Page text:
Well, this was inevitable. After kicking things off with what we'd drive in 1985 and then combing through the morass of automotive choices in 1975, our time machine has arrived in a true automotive golden era. Some would even consider it THE golden era. The number of truly classic designs and nameplates from 1965 are far too great to be fully represented by our editors' selections. After all, this was the first full year for the Mustang and as you'll see, no one picked it.
As before, we've chosen cars under two simple rules: it has to be a 1965 model year car and in terms of price, "Come on, man, just be realistic." So, these are the cars we'd drive in 1965. And in the comments, make sure to let us know (and show us) the cars you'd choose if transported back in time.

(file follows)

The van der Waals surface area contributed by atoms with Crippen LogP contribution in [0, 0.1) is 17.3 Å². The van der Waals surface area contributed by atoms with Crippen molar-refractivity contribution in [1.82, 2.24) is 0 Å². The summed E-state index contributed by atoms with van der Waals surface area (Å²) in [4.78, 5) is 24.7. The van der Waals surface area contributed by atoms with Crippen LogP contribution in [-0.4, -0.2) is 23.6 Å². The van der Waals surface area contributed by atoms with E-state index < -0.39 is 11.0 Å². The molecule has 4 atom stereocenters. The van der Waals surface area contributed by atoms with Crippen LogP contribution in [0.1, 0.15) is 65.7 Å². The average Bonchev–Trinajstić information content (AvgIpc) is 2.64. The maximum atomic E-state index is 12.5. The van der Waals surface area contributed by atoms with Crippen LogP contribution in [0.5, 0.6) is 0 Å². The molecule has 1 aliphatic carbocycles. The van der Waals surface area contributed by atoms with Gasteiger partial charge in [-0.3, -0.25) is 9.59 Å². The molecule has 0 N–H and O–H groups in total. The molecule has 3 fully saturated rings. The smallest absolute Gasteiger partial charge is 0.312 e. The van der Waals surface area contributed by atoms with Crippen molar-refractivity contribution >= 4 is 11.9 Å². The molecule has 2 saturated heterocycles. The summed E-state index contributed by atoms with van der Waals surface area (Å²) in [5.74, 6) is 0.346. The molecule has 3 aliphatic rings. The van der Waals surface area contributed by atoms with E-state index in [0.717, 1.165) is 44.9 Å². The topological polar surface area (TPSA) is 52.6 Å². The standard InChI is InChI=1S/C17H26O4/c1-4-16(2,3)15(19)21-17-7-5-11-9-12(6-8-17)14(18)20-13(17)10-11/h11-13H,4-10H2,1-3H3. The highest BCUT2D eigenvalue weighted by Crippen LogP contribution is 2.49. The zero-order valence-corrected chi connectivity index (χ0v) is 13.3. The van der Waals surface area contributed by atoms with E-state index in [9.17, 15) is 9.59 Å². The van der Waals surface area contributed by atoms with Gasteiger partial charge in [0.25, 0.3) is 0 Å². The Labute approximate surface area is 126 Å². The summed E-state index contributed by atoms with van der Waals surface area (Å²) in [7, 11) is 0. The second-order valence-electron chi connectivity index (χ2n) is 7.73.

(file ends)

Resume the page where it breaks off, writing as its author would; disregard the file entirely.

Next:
Senior Editor, Green, John Beltz Snyder: For the 1960s or early '70s, my grandmother would be ashamed if I didn’t pick an Oldsmobile. In 1965, my grandfather, John Beltz, was chief engineer at Oldsmobile, and the 442 was his baby. My mom told me stories of how their driveway in East Lansing and the adjacent roadway was painted with the peeled rubber of the cars he’d bring home, throughout the project. In the years before my mom died, she actually bought a 1967 Olds 442 convertible, which later lived in my own driveway in Ann Arbor for a time. My sister and I sold that car, and ever since, I’ve been telling myself I’d replace it with a Toronado, my grandpa’s other labor of love during his time at Oldsmobile. For 1965, I’m going with the closest thing to the one I actually owned (the '65 442 you see above went up for auction on Bring a Trailer), and enjoying rear-wheel-drive performance for a year until the Toronado comes out.